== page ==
Children’s experiences of domestic violence highlighted in public talk
The talk, by Dr Jane Callaghan, Associate Professor of Psychology at the University of Northampton, will take place at Broadcasting Place from 3 – 4.30pm. Attendance is free, but places must be booked at http://childrendv.eventbrite.co.uk.
Dr Jane Callaghan will present her powerful and highly evocative findings from her EU research on children’s experience of domestic violence across Europe. Based on interviews with 100 children in the UK, Greece, Italy and Spain, her team’s project explored the experiences of children, focusing on their capacity to cope, resist and maintain a sense of agency (control) as they live with the experience of domestic violence.
Dr Callaghan said: “In literature and professional practice, children who experience domestic violence are typically described in passive terms – as ‘witnesses’, ‘exposed to’ or ‘impacted by’ domestic violence. This denies a space in which their own experiences can be articulated, framing them instead as ‘collateral damage’ of adult abusive relationships.
“Psychological accounts in particular describe children affected by domestic violence in terms of psychological abnormality, damaged by the violence they witness, and experiencing a range of negative consequences including mental health problems, problematic personal relationships, and poor educational and economic outcomes.
“While we recognise the importance of understanding the hurt, disruption and damage that domestic violence can cause children, in our study, we have explored other possible ways of talking about and thinking about the lives of young people who have experienced domestic violence. We have explored how young people use space and embodied experience as resources to support their construction of resistant and resilient identities.”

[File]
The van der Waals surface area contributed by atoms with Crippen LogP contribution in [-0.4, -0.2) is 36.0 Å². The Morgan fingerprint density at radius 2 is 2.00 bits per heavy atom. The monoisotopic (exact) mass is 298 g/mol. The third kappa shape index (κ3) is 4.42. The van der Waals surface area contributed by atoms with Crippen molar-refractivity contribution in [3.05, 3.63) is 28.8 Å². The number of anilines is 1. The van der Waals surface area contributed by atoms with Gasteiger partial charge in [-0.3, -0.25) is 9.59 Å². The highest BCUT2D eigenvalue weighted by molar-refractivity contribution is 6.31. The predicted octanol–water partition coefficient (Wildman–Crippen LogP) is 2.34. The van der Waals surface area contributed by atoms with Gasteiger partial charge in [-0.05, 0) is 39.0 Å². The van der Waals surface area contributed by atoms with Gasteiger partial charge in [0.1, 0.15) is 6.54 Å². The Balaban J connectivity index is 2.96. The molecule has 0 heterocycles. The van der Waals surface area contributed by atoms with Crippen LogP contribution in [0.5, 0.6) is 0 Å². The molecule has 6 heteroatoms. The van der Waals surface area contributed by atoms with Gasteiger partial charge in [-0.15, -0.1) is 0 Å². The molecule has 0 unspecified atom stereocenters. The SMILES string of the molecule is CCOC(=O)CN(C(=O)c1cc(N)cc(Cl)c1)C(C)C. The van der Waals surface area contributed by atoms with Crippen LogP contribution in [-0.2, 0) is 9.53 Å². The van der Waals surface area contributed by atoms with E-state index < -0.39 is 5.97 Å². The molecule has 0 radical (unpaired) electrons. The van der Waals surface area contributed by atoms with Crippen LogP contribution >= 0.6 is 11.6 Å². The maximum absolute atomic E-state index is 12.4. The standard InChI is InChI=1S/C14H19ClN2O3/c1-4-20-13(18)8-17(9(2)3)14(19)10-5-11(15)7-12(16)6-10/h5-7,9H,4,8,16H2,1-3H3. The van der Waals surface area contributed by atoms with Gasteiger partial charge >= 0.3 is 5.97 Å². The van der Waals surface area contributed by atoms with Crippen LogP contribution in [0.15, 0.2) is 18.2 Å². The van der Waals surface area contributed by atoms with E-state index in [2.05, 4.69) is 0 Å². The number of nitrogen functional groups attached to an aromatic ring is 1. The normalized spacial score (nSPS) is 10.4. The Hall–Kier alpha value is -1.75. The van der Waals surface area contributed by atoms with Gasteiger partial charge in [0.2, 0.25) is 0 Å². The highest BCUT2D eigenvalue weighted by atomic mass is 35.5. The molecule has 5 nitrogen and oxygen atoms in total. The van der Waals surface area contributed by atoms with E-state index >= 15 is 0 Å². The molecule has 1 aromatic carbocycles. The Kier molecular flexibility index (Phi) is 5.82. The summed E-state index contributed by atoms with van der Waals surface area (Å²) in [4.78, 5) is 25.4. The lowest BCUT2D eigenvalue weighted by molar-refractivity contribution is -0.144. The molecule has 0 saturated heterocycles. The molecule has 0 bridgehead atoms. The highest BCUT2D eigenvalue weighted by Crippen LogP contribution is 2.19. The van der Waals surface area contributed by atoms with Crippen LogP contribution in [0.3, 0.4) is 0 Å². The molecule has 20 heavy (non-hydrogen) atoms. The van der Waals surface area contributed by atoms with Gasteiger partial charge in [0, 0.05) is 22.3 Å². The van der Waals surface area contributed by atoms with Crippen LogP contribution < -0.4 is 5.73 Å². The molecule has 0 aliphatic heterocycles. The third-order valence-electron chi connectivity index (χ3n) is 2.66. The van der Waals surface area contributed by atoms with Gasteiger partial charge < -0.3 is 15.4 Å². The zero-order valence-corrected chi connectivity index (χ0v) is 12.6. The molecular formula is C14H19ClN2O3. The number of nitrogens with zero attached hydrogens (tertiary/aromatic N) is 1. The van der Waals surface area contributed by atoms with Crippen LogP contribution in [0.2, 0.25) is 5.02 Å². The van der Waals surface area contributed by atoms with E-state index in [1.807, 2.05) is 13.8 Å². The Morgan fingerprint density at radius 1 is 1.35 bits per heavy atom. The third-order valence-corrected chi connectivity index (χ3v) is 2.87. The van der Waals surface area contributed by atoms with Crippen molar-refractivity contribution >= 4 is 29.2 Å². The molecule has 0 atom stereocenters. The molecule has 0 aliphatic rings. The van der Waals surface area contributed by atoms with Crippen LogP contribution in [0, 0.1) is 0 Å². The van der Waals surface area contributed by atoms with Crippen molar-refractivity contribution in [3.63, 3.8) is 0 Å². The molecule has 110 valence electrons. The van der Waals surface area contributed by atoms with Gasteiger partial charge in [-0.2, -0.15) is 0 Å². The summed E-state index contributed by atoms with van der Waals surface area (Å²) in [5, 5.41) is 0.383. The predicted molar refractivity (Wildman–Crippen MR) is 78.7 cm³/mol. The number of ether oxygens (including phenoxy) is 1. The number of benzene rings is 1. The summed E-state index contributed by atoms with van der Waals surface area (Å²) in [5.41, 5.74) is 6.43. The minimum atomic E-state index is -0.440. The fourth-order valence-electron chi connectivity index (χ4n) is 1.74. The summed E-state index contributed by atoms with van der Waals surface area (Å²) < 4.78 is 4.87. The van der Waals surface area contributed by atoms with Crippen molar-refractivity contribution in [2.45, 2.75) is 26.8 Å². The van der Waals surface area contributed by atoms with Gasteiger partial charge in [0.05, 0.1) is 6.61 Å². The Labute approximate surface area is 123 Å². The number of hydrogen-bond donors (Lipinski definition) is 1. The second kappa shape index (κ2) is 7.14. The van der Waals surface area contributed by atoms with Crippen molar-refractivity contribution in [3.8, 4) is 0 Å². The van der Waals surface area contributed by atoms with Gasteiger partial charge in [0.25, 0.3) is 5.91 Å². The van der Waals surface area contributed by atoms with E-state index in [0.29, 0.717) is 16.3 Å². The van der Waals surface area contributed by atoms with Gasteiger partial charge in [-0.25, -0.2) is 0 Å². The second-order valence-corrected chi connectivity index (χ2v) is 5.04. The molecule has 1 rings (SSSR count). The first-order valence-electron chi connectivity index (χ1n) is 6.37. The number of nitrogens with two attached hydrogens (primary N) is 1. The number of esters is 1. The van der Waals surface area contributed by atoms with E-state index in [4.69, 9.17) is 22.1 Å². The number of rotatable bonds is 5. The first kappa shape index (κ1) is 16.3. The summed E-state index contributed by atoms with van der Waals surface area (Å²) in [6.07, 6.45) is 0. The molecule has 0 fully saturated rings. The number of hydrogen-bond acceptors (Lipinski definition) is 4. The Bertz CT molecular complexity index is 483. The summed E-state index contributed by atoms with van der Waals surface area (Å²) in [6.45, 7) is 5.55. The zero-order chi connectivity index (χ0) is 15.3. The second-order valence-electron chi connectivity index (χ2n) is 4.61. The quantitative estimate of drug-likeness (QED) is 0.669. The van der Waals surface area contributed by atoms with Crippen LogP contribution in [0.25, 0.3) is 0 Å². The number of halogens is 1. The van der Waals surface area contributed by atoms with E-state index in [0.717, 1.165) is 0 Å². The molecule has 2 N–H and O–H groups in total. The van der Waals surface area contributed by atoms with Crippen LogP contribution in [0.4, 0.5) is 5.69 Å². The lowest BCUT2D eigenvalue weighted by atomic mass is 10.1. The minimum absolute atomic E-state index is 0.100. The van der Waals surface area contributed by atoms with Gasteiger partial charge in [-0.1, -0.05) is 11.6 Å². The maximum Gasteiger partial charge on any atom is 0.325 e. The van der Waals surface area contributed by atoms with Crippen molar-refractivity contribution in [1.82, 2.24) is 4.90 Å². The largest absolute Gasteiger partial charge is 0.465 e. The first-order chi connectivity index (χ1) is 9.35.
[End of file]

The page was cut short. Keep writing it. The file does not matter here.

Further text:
Dr Bridgette Rickett, Principal Lecturer at Leeds Beckett and organiser of the event, added: “Jane’s research explores the gendered nature of childhood experience and how this is ‘embodied’ and has ‘agency’; two areas of thinking that the Centre for Applied Social Research (CeASR) here at Leeds Beckett aims to strengthen and develop through our public seminar programme. In addition, the implications from Jane’s research strongly reflect both CeASR’s and Leeds Beckett’s aims to produce useful, applied research by directly furthering thinking and informing practice around childhood and domestic violence intervention and prevention.”